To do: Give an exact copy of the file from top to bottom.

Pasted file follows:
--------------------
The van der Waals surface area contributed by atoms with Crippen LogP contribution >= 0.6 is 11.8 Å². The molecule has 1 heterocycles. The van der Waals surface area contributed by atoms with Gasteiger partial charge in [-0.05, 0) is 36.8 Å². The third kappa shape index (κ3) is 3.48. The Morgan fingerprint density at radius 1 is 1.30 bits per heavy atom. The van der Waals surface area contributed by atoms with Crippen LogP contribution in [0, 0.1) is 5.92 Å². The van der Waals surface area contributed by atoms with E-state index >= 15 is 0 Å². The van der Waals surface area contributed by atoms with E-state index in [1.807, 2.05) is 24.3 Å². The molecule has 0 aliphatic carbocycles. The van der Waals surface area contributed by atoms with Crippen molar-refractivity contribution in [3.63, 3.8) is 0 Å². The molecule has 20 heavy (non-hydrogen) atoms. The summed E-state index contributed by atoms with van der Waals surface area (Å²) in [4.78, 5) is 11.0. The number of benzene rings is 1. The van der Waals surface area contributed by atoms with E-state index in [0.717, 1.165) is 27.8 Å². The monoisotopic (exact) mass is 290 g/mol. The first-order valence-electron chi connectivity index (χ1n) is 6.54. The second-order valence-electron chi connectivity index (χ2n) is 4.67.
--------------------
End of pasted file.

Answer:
The van der Waals surface area contributed by atoms with Crippen LogP contribution >= 0.6 is 11.8 Å². The molecule has 1 heterocycles. The van der Waals surface area contributed by atoms with Gasteiger partial charge in [-0.05, 0) is 36.8 Å². The third kappa shape index (κ3) is 3.48. The Morgan fingerprint density at radius 1 is 1.30 bits per heavy atom. The van der Waals surface area contributed by atoms with Crippen LogP contribution in [0, 0.1) is 5.92 Å². The van der Waals surface area contributed by atoms with E-state index >= 15 is 0 Å². The van der Waals surface area contributed by atoms with E-state index in [1.807, 2.05) is 24.3 Å². The molecule has 0 aliphatic carbocycles. The van der Waals surface area contributed by atoms with Crippen molar-refractivity contribution in [3.63, 3.8) is 0 Å². The molecule has 20 heavy (non-hydrogen) atoms. The summed E-state index contributed by atoms with van der Waals surface area (Å²) in [4.78, 5) is 11.0. The number of benzene rings is 1. The van der Waals surface area contributed by atoms with E-state index in [0.717, 1.165) is 27.8 Å². The monoisotopic (exact) mass is 290 g/mol. The first-order valence-electron chi connectivity index (χ1n) is 6.54. The second-order valence-electron chi connectivity index (χ2n) is 4.67.